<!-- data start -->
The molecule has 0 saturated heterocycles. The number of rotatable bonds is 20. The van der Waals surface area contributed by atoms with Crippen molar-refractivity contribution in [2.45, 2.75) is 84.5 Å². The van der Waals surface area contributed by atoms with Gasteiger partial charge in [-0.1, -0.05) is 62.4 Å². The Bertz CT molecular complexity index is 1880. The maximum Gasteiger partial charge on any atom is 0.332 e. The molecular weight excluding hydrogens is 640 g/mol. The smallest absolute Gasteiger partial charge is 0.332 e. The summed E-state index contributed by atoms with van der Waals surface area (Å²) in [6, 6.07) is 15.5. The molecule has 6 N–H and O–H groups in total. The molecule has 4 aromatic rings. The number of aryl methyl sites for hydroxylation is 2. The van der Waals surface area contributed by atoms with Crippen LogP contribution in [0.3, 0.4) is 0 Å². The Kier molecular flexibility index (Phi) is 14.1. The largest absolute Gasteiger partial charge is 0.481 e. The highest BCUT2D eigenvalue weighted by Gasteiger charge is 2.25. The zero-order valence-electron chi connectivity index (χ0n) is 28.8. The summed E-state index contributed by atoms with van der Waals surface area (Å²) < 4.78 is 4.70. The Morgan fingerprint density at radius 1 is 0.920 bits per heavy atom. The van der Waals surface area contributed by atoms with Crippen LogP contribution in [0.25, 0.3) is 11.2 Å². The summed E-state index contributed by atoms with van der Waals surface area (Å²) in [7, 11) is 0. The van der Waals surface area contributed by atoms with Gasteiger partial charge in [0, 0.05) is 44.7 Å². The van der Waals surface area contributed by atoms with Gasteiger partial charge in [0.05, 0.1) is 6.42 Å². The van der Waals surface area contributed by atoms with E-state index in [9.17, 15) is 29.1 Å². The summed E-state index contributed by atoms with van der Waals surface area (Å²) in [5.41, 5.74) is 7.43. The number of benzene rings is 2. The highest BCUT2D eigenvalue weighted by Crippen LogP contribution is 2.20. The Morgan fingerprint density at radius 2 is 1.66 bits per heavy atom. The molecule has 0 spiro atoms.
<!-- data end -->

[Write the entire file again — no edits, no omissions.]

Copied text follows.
The molecule has 0 saturated heterocycles. The number of rotatable bonds is 20. The van der Waals surface area contributed by atoms with Crippen molar-refractivity contribution in [2.45, 2.75) is 84.5 Å². The van der Waals surface area contributed by atoms with Gasteiger partial charge in [-0.1, -0.05) is 62.4 Å². The Bertz CT molecular complexity index is 1880. The maximum Gasteiger partial charge on any atom is 0.332 e. The molecular weight excluding hydrogens is 640 g/mol. The smallest absolute Gasteiger partial charge is 0.332 e. The summed E-state index contributed by atoms with van der Waals surface area (Å²) in [6, 6.07) is 15.5. The molecule has 6 N–H and O–H groups in total. The molecule has 4 aromatic rings. The number of aryl methyl sites for hydroxylation is 2. The van der Waals surface area contributed by atoms with Crippen LogP contribution in [0.3, 0.4) is 0 Å². The Kier molecular flexibility index (Phi) is 14.1. The largest absolute Gasteiger partial charge is 0.481 e. The highest BCUT2D eigenvalue weighted by Gasteiger charge is 2.25. The zero-order valence-electron chi connectivity index (χ0n) is 28.8. The summed E-state index contributed by atoms with van der Waals surface area (Å²) < 4.78 is 4.70. The Morgan fingerprint density at radius 1 is 0.920 bits per heavy atom. The van der Waals surface area contributed by atoms with Crippen LogP contribution in [0.25, 0.3) is 11.2 Å². The summed E-state index contributed by atoms with van der Waals surface area (Å²) in [7, 11) is 0. The van der Waals surface area contributed by atoms with Gasteiger partial charge in [0, 0.05) is 44.7 Å². The van der Waals surface area contributed by atoms with Gasteiger partial charge in [0.05, 0.1) is 6.42 Å². The van der Waals surface area contributed by atoms with E-state index in [9.17, 15) is 29.1 Å². The summed E-state index contributed by atoms with van der Waals surface area (Å²) in [5.41, 5.74) is 7.43. The number of benzene rings is 2. The highest BCUT2D eigenvalue weighted by Crippen LogP contribution is 2.20. The Morgan fingerprint density at radius 2 is 1.66 bits per heavy atom. The molecule has 0 spiro atoms.